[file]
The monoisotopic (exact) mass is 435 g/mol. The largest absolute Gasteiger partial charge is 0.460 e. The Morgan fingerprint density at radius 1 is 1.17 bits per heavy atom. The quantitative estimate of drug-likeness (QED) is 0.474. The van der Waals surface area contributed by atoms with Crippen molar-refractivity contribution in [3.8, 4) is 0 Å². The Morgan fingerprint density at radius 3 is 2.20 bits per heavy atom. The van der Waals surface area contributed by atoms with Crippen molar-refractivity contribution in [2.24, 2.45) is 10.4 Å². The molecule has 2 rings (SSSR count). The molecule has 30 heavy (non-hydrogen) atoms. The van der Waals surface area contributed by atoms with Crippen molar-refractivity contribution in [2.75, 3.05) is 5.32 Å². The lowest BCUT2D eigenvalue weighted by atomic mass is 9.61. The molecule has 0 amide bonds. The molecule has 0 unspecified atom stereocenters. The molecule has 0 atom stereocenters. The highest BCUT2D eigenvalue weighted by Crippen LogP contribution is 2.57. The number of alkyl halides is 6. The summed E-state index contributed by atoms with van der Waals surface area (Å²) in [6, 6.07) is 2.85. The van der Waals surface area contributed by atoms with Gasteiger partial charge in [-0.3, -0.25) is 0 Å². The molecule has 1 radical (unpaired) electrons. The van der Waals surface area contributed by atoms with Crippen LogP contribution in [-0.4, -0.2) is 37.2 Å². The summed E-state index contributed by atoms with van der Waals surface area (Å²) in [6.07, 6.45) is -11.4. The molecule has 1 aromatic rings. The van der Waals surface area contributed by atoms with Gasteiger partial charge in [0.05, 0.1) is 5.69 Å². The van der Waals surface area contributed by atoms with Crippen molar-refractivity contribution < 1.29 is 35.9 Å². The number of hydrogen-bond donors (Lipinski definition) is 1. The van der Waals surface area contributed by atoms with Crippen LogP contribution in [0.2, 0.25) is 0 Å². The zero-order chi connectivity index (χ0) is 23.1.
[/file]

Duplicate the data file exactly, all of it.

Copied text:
The monoisotopic (exact) mass is 435 g/mol. The largest absolute Gasteiger partial charge is 0.460 e. The Morgan fingerprint density at radius 1 is 1.17 bits per heavy atom. The quantitative estimate of drug-likeness (QED) is 0.474. The van der Waals surface area contributed by atoms with Crippen molar-refractivity contribution in [3.8, 4) is 0 Å². The Morgan fingerprint density at radius 3 is 2.20 bits per heavy atom. The van der Waals surface area contributed by atoms with Crippen molar-refractivity contribution in [2.24, 2.45) is 10.4 Å². The molecule has 2 rings (SSSR count). The molecule has 30 heavy (non-hydrogen) atoms. The van der Waals surface area contributed by atoms with Crippen molar-refractivity contribution in [2.75, 3.05) is 5.32 Å². The lowest BCUT2D eigenvalue weighted by atomic mass is 9.61. The molecule has 0 amide bonds. The molecule has 0 unspecified atom stereocenters. The molecule has 0 atom stereocenters. The highest BCUT2D eigenvalue weighted by Crippen LogP contribution is 2.57. The number of alkyl halides is 6. The summed E-state index contributed by atoms with van der Waals surface area (Å²) in [6, 6.07) is 2.85. The van der Waals surface area contributed by atoms with Gasteiger partial charge in [-0.3, -0.25) is 0 Å². The molecule has 1 radical (unpaired) electrons. The van der Waals surface area contributed by atoms with Crippen LogP contribution in [-0.4, -0.2) is 37.2 Å². The summed E-state index contributed by atoms with van der Waals surface area (Å²) in [6.07, 6.45) is -11.4. The molecule has 1 aromatic rings. The van der Waals surface area contributed by atoms with Gasteiger partial charge in [0.05, 0.1) is 5.69 Å². The van der Waals surface area contributed by atoms with Crippen molar-refractivity contribution < 1.29 is 35.9 Å². The number of hydrogen-bond donors (Lipinski definition) is 1. The van der Waals surface area contributed by atoms with Crippen LogP contribution in [0.2, 0.25) is 0 Å². The zero-order chi connectivity index (χ0) is 23.1.